“Whenever I get scared or feel anxiety, I just remind myself that I am so lucky to be able to do this.” And with that statement, Charlotte became a source of incredible knowledge and motivation as I worked my way through a challenging, exhilarating and ultimately rewarding training weekend in Lake Placid, NY.
I met Charlotte on the banks of Mirror Lake, just as we were getting ready to do one loop of the swim course last Friday evening (June 18th) to kick off the 10th Annual Fireman Ironman Training Camp, which is organized by New York City Fire Fighter Larry Parker and his excellent staff,, volunteers and panel of experts. This camp is a grassroots, low-key training weekend that asks you to “leave your egos home.” For the cost of $149 per person, the camp offered ample aid station support for the workouts, fantastic volunteers, an impressive and knowledgeable panel of experts, a buffet dinner on Saturday night,a fun and laid back BBQ on Sunday night, a great goodie bag, t-shirt, various giveaways from the camp’s many sponsors, and the opportunity to meet some of the finest ironman athletes. In sum, it offered serious workouts mixed with great fun.
Over the course of the weekend, we swam, biked and ran the Ironman Lake Placid course with about 150 other athletes who had signed up for the camp. This training offered an invaluable experience that will allow me to visualize the race as I work through the final weeks of training. I highly recommend experiencing the race course for your “A” priority races. Of course, this isn’t always possible, but if it is, I firmly believe the experience will prove useful on race day.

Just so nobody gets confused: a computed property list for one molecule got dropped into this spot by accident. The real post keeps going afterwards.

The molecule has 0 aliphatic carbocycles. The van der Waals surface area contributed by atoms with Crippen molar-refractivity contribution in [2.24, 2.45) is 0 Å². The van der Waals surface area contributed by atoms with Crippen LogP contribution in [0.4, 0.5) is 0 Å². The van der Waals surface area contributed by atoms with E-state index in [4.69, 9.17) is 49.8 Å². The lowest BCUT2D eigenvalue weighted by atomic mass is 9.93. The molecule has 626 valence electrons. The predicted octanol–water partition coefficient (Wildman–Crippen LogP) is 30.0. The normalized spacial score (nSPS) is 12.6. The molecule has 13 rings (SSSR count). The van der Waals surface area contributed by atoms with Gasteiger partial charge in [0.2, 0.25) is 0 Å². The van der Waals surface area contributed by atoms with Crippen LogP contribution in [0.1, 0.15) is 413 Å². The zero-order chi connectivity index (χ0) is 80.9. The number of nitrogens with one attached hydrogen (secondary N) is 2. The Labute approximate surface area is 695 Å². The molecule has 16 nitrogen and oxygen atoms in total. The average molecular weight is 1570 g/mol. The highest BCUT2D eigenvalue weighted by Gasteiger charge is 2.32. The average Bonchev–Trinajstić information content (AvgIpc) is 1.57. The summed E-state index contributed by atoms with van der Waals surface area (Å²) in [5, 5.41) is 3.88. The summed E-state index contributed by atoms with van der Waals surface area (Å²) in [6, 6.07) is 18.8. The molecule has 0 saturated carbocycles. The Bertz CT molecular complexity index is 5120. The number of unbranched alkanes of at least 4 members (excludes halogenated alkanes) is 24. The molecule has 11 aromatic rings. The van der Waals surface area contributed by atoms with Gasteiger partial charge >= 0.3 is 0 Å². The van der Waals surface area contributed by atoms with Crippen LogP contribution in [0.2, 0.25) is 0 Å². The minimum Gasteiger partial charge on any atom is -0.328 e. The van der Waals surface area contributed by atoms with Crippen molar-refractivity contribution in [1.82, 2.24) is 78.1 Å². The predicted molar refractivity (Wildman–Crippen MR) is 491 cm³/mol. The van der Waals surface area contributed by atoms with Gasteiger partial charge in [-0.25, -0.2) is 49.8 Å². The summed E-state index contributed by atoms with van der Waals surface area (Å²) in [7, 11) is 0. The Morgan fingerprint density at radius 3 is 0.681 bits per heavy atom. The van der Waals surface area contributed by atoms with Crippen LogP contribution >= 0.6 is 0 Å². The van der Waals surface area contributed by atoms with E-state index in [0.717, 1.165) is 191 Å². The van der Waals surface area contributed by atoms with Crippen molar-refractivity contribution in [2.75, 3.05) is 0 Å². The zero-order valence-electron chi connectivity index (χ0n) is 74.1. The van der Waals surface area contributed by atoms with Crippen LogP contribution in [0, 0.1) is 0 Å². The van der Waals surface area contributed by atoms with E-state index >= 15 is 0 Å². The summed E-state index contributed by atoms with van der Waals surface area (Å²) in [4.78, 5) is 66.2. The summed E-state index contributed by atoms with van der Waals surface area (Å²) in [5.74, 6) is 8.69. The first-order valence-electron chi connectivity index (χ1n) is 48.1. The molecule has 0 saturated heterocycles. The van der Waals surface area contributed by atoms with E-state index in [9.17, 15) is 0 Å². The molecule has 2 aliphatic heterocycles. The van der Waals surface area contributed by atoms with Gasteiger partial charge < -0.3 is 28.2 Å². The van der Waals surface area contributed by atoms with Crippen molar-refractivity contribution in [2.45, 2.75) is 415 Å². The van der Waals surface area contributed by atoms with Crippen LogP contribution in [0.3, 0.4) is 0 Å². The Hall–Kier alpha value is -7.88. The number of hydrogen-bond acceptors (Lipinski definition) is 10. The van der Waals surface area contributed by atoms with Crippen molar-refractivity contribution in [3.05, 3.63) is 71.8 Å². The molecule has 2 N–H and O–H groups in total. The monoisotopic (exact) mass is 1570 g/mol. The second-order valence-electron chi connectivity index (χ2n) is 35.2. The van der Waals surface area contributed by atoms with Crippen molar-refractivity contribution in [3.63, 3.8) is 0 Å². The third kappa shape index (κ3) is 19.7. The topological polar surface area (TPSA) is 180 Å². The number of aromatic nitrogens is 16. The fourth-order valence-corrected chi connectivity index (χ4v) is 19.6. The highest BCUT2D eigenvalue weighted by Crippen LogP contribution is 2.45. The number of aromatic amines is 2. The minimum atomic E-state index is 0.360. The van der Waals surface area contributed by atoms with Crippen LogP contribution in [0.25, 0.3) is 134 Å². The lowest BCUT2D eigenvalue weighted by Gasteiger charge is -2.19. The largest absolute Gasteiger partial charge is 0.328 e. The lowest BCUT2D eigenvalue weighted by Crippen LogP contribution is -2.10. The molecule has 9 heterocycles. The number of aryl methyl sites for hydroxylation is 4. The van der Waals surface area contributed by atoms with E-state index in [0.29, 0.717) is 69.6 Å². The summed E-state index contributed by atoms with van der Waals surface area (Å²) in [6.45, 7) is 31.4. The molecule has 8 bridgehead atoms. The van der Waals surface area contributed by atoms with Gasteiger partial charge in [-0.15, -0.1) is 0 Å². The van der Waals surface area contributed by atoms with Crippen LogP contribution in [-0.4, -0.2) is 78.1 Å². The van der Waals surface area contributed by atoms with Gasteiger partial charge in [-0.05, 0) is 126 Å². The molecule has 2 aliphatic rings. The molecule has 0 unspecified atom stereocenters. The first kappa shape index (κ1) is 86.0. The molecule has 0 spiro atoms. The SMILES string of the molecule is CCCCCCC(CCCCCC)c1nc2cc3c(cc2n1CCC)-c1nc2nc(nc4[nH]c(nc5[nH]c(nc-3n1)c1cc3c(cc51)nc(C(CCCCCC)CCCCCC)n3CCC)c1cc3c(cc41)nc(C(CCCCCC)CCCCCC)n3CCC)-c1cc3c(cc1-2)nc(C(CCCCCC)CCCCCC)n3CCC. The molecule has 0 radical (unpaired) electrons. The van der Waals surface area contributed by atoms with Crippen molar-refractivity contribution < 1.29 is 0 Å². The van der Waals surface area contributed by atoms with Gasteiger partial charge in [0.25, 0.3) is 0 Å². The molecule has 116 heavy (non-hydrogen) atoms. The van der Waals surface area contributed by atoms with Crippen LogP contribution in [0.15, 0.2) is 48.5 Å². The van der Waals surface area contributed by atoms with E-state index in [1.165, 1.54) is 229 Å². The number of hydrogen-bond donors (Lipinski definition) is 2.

Yet, the value of this training camp came from more than just the opportunity to train on the course. After all, John and I could have done that on our own. The true value of this camp came from the wonderful people who assembled for some ass-kicking workouts, followed by fun. For sure, the most memorable person I met was Charlotte, with whom I biked and ran on Saturday and Sunday. Charlotte possessed the physical and mental strength that I have found so inspirational in successful endurance athletes. She had done the course several times, and raced quite a few Ironman races at Lake Placid and elsewhere. She offered me various tips for racing, such as ways to section the bike course to make it manageable and to ensure that I was riding strategically for the terrain. And, her positive attitude was infectious–so much so, that I actually had FUN during the bike ride. Fun–on the bike? Yup, you read correctly. Note to IMLP participants: I will be doing a separate post on the bike course in a day or two. Please check back :).
In addition to the actual workouts, the training camp offered opportunities to socialize, share meals and listen to a series of talks from the panel of experts. Of special note in this regard is professional triathlete Karen Smyers, whose presentation was inspirational, as well as practical. Her story is riveting–a top caliber athlete who won the world championship Ironman in Kona, which was followed by a series of minor and major tragedies including severing her hamstring, being hit by an 18-wheeler, and surviving thyroid cancer. Despite those challenges, she continues to train and race. In fact, she worked out with us all weekend. And, here I am, being a big old baby about a little bike crash that left me with a few bruises and some road rash scars. Karen Smyers is positively amazing.